Last weekend at Bass Performance Hall, there were many bright spots in Texas Ballet Theater’s season-opening performance of The Russian Masters, a repertory program that showed some of the company’s strengths in familiar and not-so-well-known ballets. Chief among the glowing moments was Leticia Oliveira’s spectacular romp through the Corsaire pas de deux, Carolyn Judson and Lucas Priolo’s heart-wrenching account of company director Ben Stevenson’s romantic Three Preludes, Lonnie Weeks’ exhilarating leaps and stylish dancing in The Flames of Paris duet, and Carl Coomer and Judson in the lilting waltz of George Balanchine’s Serenade.
But a tentative feel clouded much of Friday’s program, which wasn’t helped by the blaring recorded musical accompaniment. (With TBT’s inability to afford live music this season — and with picketers from the Dallas-Fort Worth Professional Musicians Association outside Bass Hall all weekend — you’d think that care would have been taken to make the situation as painless as possible for everyone involved. Think again.)
Sunday’s performance found the company back on track and working at the high level we’ve come to expect. Oliveira continued to amaze, throwing in double and triple revolutions in her 32 fouette turns that had to be seen to be believed. Eddy Tovar, making his company debut, was her efficient partner as the Corsaire — though he was curiously bland in his portrayal of the fiery brigand. All of the steps were there, but the energy level was somewhere around his ankles. The 16 ballerinas in the Serenade corps, given the task of dancing choreography that even after 75 years is still some of the most varied and comprehensive around for large ensemble work, looked more comfortable and in sync than they were on Friday. On Sunday, they provided a ravishing look at Balanchine’s haunting view of Tchaikovsky’s “Serenade for Strings.”
Heather Crosby, in her first major assignment with TBT, danced the Three Preludes with Coomer on Sunday, and she’s a charmer with a lot of promise. She is technically secure but, more importantly, sensitive and expressive. The ballet traces the romantic journey of two dancers who meet at a practice barre, fall in love, and explode in joy in a rousing finale that includes some punishing lifts for the male dancer. The ending is a one-arm killer that Coomer elected not to attempt on Sunday. Pianist John Owings of the music faculty of Texas Christian University handsomely played the three Rachmaninoff preludes on which the ballet is based.
The program closed with the exuberant “Polovtsian Dances” from Alexander Borodin’s opera Prince Igor, a rarely seen ballet that tends to look old-hat now but was a sensation in 1909 Paris. Back then, choreographer Michel Fokine replaced the ballerinas in white tutus and toe shoes to which the public was accustomed with sultry, bare-tummied slave girls in harem trousers, yards of veils, and dance slippers. Polite courtly dances gave way to savage-looking warriors from the Russian steppes, throwing themselves into rollicking folk dances that must have been eye-openers to the rest of Europe. Americans were introduced to the music in the 1953 Broadway musical Kismet, which became an MGM film spectacle two years later. Stevenson’s re-creation of Fokine’s original choreography isn’t original but is said to be in the same spirit and style as 1909. In any event, TBT’s version brought cheers from the audience and was a successful way to end the program.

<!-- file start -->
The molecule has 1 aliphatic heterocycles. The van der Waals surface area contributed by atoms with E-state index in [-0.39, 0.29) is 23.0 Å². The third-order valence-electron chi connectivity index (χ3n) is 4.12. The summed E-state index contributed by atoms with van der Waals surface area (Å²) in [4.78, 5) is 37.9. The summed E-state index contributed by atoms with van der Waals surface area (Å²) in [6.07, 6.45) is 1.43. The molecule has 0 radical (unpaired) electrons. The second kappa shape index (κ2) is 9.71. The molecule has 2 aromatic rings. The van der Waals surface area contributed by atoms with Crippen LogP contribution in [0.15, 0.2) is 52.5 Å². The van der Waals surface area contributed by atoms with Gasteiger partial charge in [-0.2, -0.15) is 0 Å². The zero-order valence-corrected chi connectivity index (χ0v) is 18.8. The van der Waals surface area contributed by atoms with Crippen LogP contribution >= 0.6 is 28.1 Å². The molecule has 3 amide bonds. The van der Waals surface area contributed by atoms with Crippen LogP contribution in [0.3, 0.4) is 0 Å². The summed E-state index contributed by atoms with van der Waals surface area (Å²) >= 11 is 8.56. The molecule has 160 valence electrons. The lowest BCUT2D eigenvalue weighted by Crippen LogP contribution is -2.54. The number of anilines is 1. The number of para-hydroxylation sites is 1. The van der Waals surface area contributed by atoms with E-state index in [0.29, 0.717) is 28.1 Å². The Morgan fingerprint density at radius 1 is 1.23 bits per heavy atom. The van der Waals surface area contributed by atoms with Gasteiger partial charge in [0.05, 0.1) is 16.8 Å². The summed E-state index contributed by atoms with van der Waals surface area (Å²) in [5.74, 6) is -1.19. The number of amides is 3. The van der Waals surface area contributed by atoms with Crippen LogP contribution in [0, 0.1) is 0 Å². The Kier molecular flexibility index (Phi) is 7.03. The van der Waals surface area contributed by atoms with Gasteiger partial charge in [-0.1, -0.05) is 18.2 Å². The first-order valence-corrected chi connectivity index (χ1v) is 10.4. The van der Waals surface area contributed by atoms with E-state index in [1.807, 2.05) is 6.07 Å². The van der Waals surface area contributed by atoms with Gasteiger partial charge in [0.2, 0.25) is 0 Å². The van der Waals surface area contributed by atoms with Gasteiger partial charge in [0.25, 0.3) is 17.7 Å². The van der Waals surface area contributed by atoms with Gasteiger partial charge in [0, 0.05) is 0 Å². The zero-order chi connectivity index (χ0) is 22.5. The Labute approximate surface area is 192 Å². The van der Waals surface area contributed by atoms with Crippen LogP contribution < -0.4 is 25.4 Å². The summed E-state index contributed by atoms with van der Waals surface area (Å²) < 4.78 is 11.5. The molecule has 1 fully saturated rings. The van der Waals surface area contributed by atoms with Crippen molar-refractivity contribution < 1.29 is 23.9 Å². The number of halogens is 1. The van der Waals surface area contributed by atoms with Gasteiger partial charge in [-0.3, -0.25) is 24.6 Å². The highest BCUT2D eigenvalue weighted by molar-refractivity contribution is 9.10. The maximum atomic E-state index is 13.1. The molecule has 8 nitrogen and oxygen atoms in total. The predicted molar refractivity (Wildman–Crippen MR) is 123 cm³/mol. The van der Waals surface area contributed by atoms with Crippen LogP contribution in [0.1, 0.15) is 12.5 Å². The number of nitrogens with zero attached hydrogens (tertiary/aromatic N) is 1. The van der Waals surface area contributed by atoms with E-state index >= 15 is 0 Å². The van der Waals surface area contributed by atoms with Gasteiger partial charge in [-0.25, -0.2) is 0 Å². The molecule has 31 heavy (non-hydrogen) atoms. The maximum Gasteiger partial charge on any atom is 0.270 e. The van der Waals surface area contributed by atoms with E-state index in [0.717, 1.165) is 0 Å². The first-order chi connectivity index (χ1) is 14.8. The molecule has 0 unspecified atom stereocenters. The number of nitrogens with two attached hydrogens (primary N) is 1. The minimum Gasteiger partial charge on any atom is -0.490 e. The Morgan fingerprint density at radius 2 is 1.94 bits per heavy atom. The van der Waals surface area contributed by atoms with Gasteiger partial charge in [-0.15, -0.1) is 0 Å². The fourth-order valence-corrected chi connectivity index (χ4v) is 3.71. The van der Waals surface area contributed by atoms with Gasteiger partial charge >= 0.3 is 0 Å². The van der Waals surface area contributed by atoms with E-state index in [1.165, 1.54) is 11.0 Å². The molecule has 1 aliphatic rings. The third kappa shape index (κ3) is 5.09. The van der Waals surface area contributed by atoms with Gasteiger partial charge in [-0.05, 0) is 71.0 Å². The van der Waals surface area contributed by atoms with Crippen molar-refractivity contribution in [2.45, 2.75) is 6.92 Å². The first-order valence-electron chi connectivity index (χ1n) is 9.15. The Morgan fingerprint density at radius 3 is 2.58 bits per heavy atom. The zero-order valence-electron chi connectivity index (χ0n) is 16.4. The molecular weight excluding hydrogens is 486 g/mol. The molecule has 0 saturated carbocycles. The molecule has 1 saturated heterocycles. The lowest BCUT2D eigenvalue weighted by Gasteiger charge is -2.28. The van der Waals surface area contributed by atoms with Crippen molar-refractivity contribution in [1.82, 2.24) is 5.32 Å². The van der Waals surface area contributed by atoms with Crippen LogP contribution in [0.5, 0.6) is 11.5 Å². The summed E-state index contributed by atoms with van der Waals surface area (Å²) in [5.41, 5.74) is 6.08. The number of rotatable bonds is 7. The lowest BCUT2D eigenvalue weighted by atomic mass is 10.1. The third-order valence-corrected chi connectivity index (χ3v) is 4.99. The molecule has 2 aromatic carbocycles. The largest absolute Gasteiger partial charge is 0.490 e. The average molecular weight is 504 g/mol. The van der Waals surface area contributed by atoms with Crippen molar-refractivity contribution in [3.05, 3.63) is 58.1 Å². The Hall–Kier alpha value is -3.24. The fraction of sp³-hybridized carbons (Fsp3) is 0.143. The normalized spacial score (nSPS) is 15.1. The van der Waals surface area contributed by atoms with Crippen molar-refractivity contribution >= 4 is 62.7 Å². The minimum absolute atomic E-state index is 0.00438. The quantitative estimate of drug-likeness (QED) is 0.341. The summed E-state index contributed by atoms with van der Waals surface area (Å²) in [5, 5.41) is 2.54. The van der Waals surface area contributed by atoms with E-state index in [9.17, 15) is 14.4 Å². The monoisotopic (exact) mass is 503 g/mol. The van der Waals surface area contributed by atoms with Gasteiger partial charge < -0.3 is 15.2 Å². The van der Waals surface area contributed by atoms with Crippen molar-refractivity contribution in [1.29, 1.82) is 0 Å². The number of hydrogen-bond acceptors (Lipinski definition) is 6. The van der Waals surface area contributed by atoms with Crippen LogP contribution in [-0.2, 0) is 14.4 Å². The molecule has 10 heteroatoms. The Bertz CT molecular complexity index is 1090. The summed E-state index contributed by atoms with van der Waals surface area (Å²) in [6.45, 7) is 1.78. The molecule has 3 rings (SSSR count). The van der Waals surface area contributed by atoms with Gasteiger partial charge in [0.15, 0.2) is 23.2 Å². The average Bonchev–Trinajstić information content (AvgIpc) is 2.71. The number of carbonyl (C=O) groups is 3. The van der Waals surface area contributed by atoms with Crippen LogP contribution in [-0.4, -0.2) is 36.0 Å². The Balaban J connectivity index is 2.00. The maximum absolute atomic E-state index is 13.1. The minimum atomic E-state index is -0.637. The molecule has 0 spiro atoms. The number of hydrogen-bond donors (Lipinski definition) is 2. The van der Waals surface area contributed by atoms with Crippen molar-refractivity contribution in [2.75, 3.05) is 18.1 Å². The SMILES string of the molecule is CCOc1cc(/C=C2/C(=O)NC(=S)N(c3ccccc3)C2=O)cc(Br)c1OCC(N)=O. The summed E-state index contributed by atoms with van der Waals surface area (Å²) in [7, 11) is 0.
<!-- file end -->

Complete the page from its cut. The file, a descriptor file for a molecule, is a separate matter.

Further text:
Van Cliburn Winner Shines
Nobuyuki Tsujii, the diminutive 21-year-old blind pianist who ran off with a gold medal at the recent Van Cliburn International Piano Competition, returned to Fort Worth last week for a solo recital as part of the Cliburn at the Bass series. From a purely technical point of view, the experience was awesome. Not only was he accurate, but he also drew the broad outlines of the music clearly and tastefully.
Since he can’t see a score and finds the Braille system cumbersome, Tsujii has developed a unique way to learn a piece. He memorizes the music by listening to practice tapes of each separate hand. How he navigates the keyboard without getting lost is something else again. His playing is just about blip-free, as it was last week.
And we’re talking seriously difficult music – the Beethoven “Moonlight” and “Appassionata” sonatas and a Chopin series that included some Mazurkas, some nocturnes, the first Ballade, and the Andante Spianato et Grande Polonaise Brillante – music that flies all over the keyboard, calling for crossed hands and troublesome leaps.
Putting aside the staggering achievement of being able to play at all, Tsujii’s performance seemed not unlike that of other precocious 21-year-olds: great thunderous sound in the heroic sections (perhaps too much so for Beethoven) and a delight in the acrobatic possibilities, but with limited feeling and musical insight in introspective moments. Nothing really personal stands out. As he matures and grows emotionally, Tsujii has the technical equipment to make us sit up and take notice. Right now we can only admire his perseverance and fortitude in pursuing a career that would normally be closed to him. The Cliburn jury can be applauded for acknowledging Tsujii’s personal triumph by advancing him to the finals, but you’d be forgiven for questioning the awarding of a gold medal just yet. — L.E.